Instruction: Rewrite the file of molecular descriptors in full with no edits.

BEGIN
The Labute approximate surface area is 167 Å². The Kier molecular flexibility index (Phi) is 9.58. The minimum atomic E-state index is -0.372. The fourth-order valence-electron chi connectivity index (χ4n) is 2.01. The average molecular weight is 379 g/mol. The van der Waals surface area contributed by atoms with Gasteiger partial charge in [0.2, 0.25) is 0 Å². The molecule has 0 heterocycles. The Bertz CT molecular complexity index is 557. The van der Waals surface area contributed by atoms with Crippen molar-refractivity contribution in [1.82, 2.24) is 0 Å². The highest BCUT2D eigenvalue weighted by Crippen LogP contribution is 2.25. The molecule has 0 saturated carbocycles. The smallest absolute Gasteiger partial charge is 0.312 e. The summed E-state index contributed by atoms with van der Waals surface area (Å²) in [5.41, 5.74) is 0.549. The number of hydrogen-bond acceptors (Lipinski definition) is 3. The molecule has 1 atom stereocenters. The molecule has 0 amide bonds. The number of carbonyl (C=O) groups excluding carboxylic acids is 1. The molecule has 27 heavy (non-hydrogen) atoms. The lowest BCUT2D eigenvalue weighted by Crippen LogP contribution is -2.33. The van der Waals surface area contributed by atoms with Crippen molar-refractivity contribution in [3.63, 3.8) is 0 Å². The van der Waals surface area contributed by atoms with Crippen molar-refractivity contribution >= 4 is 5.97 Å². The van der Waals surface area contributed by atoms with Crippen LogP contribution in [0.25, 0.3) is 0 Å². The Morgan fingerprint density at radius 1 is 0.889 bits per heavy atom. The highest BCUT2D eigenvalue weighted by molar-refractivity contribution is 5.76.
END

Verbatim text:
The Labute approximate surface area is 167 Å². The Kier molecular flexibility index (Phi) is 9.58. The minimum atomic E-state index is -0.372. The fourth-order valence-electron chi connectivity index (χ4n) is 2.01. The average molecular weight is 379 g/mol. The van der Waals surface area contributed by atoms with Gasteiger partial charge in [0.2, 0.25) is 0 Å². The molecule has 0 heterocycles. The Bertz CT molecular complexity index is 557. The van der Waals surface area contributed by atoms with Crippen molar-refractivity contribution in [1.82, 2.24) is 0 Å². The highest BCUT2D eigenvalue weighted by Crippen LogP contribution is 2.25. The molecule has 0 saturated carbocycles. The smallest absolute Gasteiger partial charge is 0.312 e. The summed E-state index contributed by atoms with van der Waals surface area (Å²) in [5.41, 5.74) is 0.549. The number of hydrogen-bond acceptors (Lipinski definition) is 3. The molecule has 1 atom stereocenters. The molecule has 0 amide bonds. The number of carbonyl (C=O) groups excluding carboxylic acids is 1. The molecule has 27 heavy (non-hydrogen) atoms. The lowest BCUT2D eigenvalue weighted by Crippen LogP contribution is -2.33. The van der Waals surface area contributed by atoms with Crippen molar-refractivity contribution in [3.63, 3.8) is 0 Å². The van der Waals surface area contributed by atoms with Crippen molar-refractivity contribution >= 4 is 5.97 Å². The van der Waals surface area contributed by atoms with Crippen LogP contribution in [0.25, 0.3) is 0 Å². The Morgan fingerprint density at radius 1 is 0.889 bits per heavy atom. The highest BCUT2D eigenvalue weighted by molar-refractivity contribution is 5.76.